Death of a seller! Woke New York Governor Kathy Hochul replaces word for ‘seller’ in state law a week after the word ‘prisoner’ is banned… instead of focusing on the big issues like bail reform as crime runs rampant in the state
- New York bill will replace all cases of ‘seller’ with ‘seller’ in all cases in state laws
- The bill rolls in as the total crime rate in New York City is up 36 percent
- Governor Kathy Hochul announced the bill shortly after a previous bill swapped “prisoner” for “detainee,” and another that swapped “his” and “her” for “their” in real estate laws
- Senators backing the new bill say ‘jobs have no gender’ in its justification
New York Governor Kathy Hochul announced that the word “seller” in state law will be replaced with “seller” just a week after the ban on the word “prisoner” amid critics criticizing the rising crime rates in the state.
Current New York bail laws do not require anyone arrested for a nonviolent crime or misdemeanor to post a cash bail for release, which is in addition to the general New York City rate that will increase by 36 percent.
Other changes resulting from the resolution include all instances where “his” or “her” is replaced by “their” in all statutes related to the real estate industry.
State Senator Anna Kaplan, who sponsored the bill along with Senators Alessandra Biaggi, Samra G. Brouk, James Gaughran and Robert Jackson, said “jobs have no gender” in her justification for the decision.
“But unfortunately, many of our state’s laws still use gender-specific language when (discussing) professions practiced by people of all genders,” Kaplan wrote.
The law follows recent changes to state laws that replace the term “prisoner” with “detainee” to refer to people serving prison terms.
New York Governor Kathy Hochul (pictured) signed a bill that will swap all cases of “seller” with “seller” in all state laws. She previously swapped all cases of ‘prisoner’ with ‘detainee’
The current crime rate in New York City is up 36.1 percent from last year. Some blame the increase on an amendment to bail laws that don’t require cash bonds to be posted for those arrested for nonviolent crimes or misdemeanors
Proponents of prison reform have said the term “prisoner” has a dehumanizing effect.
“Language matters,” said state senator Gustavo Rivera, a Bronx Democrat who funded the “prisoner change” bill.
“This is another concrete step our state is taking to make our criminal justice system one that focuses on rehabilitation, rather than relying solely on punishment.”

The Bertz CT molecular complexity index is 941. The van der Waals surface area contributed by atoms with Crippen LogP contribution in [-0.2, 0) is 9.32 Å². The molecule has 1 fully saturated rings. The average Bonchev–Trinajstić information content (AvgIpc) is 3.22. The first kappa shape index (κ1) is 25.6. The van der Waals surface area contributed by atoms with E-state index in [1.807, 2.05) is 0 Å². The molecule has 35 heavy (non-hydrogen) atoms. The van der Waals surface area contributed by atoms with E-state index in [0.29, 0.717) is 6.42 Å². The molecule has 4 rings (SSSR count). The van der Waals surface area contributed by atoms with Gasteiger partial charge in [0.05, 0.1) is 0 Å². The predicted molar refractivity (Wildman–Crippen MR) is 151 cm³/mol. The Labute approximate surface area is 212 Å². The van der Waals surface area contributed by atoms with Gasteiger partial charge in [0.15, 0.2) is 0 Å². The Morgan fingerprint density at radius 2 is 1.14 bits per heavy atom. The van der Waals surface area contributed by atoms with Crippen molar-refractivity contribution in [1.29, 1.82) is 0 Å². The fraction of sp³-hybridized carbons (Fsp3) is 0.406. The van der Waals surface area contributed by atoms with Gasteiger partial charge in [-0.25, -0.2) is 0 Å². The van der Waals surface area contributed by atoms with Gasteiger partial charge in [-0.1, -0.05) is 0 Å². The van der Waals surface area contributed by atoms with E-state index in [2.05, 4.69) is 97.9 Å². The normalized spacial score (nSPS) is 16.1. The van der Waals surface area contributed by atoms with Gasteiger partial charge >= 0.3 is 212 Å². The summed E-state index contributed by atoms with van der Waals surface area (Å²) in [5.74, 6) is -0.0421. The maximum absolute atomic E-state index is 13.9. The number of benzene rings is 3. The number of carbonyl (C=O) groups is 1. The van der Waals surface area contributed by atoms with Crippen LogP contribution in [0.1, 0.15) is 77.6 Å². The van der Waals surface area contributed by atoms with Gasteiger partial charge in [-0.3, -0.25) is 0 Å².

The homicide rate in the city is down 10.5 percent, while robbery is up 39.7 percent from 7,642 cases in 2021 to 10,677 in 2022. Grand theft has seen the biggest change of all crimes with an increase of 47 .6 percent.
Other cities have seen an increase in crime, including Rochester and Syracuse, which saw a 26.1 percent and 23 percent increase in fatal shootings, respectively.
“By treating all New Yorkers with dignity and respect, we can improve public safety and ensure that New Yorkers have a fair chance at a second chance,” Hochul said in a statement.
Even smaller towns like Troy and Binghamton have felt the wave, and shootings in those towns have increased 100 percent and 80 percent, respectively.
The wording change is the latest in the state legislature’s history of changing terms in state law that could be considered outdated or offensive.
Last month, Hochul signed legislation that replaces the term “mentally retarded” or other variations in state law with “developmentally disabled.”
In 2018, the legislature passed a law that replaces all instances of the words “firefighter” or “police officer” with gender-neutral terms such as “firefighter” or “police officer” in official documents and laws.
A similar measure to replace the word “prisoner” in a slew of other state laws was signed in 2021 by former Governor Andrew Cuomo.
Hochul’s opponent in the governor’s race, US Representative Lee Zeldin, has made fear of crime a central theme of his campaign, as have other Republicans running for Congress.
Hochul said social justice and security can go hand in hand.
“By treating all New Yorkers with dignity and respect, we can improve public safety and ensure that New Yorkers have a fair chance at a second chance,” she said in a statement.